As the access to this document is restricted, you may want to look for a different version under "Related research" (further below) or search for a different version of it.

    Article provided by Oxford University Press in its journal Cambridge Journal of Economics.

    Volume (Year): 35 (2011)
    Issue (Month): 6 ()
    Pages: 995-1014

    as
    in new window

    Handle: RePEc:oup:cambje:v:35:y:2011:i:6:p:995-1014
    Contact details of provider: Postal: Oxford University Press, Great Clarendon Street, Oxford OX2 6DP, UK
    Fax: 01865 267 985
    Web page: http://www.cje.oupjournals.org/
    Email:

    Order Information: Web: http://www.oup.co.uk/journals

    References listed on IDEAS
    Please report citation or reference errors to , or , if you are the registered author of the cited work, log in to your RePEc Author Service profile, click on "citations" and make appropriate adjustments.:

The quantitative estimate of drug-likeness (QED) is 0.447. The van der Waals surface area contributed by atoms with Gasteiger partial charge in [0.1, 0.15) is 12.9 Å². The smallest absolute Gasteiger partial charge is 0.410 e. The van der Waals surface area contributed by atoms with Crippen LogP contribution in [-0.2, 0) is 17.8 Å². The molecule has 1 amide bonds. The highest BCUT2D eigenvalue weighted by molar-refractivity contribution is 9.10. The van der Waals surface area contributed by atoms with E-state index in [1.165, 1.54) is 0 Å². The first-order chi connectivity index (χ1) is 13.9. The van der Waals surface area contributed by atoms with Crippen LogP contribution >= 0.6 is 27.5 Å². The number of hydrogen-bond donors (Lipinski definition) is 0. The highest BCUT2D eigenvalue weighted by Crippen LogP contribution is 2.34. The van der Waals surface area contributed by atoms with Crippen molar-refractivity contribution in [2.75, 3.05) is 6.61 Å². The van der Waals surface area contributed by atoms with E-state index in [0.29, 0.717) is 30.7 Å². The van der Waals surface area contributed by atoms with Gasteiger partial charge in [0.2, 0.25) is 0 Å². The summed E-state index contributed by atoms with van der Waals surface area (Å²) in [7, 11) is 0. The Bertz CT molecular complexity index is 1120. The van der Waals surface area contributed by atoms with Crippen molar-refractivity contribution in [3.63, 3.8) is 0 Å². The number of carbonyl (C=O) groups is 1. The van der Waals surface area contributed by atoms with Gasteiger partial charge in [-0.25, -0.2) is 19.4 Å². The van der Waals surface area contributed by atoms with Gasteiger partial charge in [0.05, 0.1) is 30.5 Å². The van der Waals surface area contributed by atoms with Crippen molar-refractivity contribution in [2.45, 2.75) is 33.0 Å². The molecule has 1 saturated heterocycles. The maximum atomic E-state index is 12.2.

as in new window
    1. Peter Skott & Soon Ryoo, 2007. "Macroeconomic implications of financialization," UMASS Amherst Economics Working Papers 2007-08, University of Massachusetts Amherst, Department of Economics.
    2. Thomas I. Palley, 2008. "Financialization: What it is and Why it Matters," IMK Working Paper 04-2008, IMK at the Hans Boeckler Foundation, Macroeconomic Policy Institute.
    3. Carmen M. Reinhart & Kenneth S. Rogoff, 2014. "This Time is Different: A Panoramic View of Eight Centuries of Financial Crises," Annals of Economics and Finance, Society for AEF, vol. 15(2), pages 1065-1188, November.
    4. repec:cup:cbooks:9780521643511 is not listed on IDEAS
    5. Engelbert Stockhammer & Özlem Onaran & Stefan Ederer, 2007. "Functional income distribution and aggregate demand in the Euro-area," Department of Economics Working Papers wuwp102, Vienna University of Economics and Business, Department of Economics.